Why culture eats strategy for breakfast – and what it means for employees
Eight months on and a second national lockdown has swept across much of Europe and the UK.
Whether this means another big change or the prospect of carrying on as you are, no doubt many people will be experiencing feelings of uncertainty, stress, and for some, even greater feelings of isolation
For your employees, without a clearly embedded purpose and values, you’ll be missing out on the opportunity to engage the passion and interest of your people in your survival plan – which means that strategy won’t happen.
A well-defined, inclusive, and positive culture is the glue that holds your organization together. And if there was ever a time that employees are turning to their culture to provide them with meaning and certainty, then it is now!Business transformation through emotional connection: McDonald’s communication recipe for successGet started
At McCann Synergy, we believe there are 5 principles to creating a high performing culture:
1) Psychological safety
2) Leadership communication
3) Values-driven, purpose-led
4) Managers matter
5) Automatic processes
Safety comes first
It’s no secret that building a culture of psychological safety is the number one way to drive inclusion, innovation, and engagement. This is where team members can share ideas and information and be open about mistakes, concerns, or needing help, without fear of criticism.
Some research suggests that as little as 1% of people feel extremely confident voicing concerns at crucial moments. Think about mergers, managers, redundancies, calls, or chats on Teams – how are you building safety or fostering exclusion?
It’s worth noting that teams with high psychological safety actually argue more, not less. When people feel they can speak up, be heard, and make progress, they become more open-minded and motivated, and that’s when innovation thrives.
Culture lives through stories; it’s how we’ve evolved. Leaders who get communication right inspire action. We’ve seen some great and terrible examples of leadership communication over the last eight months.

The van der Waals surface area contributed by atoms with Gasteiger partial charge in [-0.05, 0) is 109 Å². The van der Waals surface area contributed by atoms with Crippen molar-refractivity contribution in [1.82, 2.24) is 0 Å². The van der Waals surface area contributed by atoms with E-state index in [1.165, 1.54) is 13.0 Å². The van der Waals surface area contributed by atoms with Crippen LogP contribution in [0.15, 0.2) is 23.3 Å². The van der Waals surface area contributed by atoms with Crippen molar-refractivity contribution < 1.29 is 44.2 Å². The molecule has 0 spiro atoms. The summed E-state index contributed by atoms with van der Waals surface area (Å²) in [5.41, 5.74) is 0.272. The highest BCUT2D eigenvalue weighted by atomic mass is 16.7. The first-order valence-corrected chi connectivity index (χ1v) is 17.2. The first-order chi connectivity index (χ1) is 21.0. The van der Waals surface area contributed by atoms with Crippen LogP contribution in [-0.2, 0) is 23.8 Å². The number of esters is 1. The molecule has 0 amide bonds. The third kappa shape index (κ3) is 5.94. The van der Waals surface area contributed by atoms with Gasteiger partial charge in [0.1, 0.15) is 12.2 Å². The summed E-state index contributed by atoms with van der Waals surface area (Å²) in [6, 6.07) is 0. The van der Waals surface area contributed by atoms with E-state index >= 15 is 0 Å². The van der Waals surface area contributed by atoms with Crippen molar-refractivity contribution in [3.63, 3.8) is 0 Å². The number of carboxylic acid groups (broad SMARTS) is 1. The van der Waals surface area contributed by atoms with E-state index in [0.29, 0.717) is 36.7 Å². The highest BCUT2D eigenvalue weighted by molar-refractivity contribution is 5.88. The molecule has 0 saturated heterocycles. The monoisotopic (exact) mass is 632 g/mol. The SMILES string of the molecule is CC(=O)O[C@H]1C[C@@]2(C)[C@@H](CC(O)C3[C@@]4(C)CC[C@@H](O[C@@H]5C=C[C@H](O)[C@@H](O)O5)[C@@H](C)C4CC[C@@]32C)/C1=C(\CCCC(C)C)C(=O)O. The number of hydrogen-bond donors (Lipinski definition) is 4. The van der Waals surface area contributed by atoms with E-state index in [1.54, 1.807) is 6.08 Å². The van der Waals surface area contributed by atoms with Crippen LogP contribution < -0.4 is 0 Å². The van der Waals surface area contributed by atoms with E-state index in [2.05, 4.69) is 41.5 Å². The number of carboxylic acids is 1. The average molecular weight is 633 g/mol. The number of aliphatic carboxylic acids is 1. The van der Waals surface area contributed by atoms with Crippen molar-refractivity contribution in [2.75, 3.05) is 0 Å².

One of our favorite examples (if you haven’t seen it already) is Brian Chesky from Airbnb who’s really a shining example to us all. What’s great is his unreserved sense of humanity. The message really does have it all: honesty, openness, vulnerability, purpose, action, and recognition.
Your values should be engrained into your culture, they are the heart of the ‘how’ you do things and that includes your leadership behavior. Gallup tells us that a values-driven culture is better prepared in a crisis and your values (how) must relate to your purpose (why) so make sure your organization’s purpose is one that you don’t just talk about but you embed into work every-day.
Unilever and Morrisons have been highly credited for putting people before profit (see this handy resource didtheyhelp.com). Put simply, you need to do more than treat colleagues equally and respectfully, you must tie their tasks to the impact they are having on the organization and society as a whole.
A recent Harvard business review paper found that 40% of supervisors and managers said they had low self-confidence in their ability to manage their remote teams. The importance of managers when it comes to building a great culture with resilient teams within a remote setting cannot be underestimated.
We’ve been supporting many clients with manager guides, events, nudge strategies, masterclasses, and coaching to help them support their teams better.
Being flexible and adapting quickly has never been so important and with risk in mind, bureaucracy can be catastrophic to your business, eating away at your peoples’ engagement and therefore your culture. Bring your Operations Director into your culture conversations and take a good hard look at your processes, now is the time to change.
So how can you spot a toxic culture and is yours in crisis?
Take a look at our six steps to success:
- Listen with compassion
An important first step to correcting a toxic workplace is by reducing fear and passivity. Listening with compassion means really listening to your people and it can feature across all your channels (virtual meetings, 1-2-1s, in surveys, town halls).
- Increase relatedness and build trust
Create situations, contexts or atmosphere that encourage openness and honesty, building a sense of belonging where teams can learn about one another.
- Establish and communicate clear short-term goals for individuals
If you’ve listened and built trust, you can set short term goals that are aligned with team and organizational goals. That link to purpose strengthens that sense of being needed, not just wanted.
- Provide feedback
We’re hard-wired to respond to feedback – take Netflix’s culture as an example. It’s also how people learn, and it builds honesty and openness.
- Share the plan of action
Provide context on decisions and timelines around organizational change so that everyone knows what the plan is and feels part of it.
- Recognize colleagues
Make sure you publicly and privately celebrate team and individual successes. Include a wide range of colleagues and consider how their behaviors tie back to your values and purpose.
For more information on creating and implementing a great culture go to mccannsenergy.com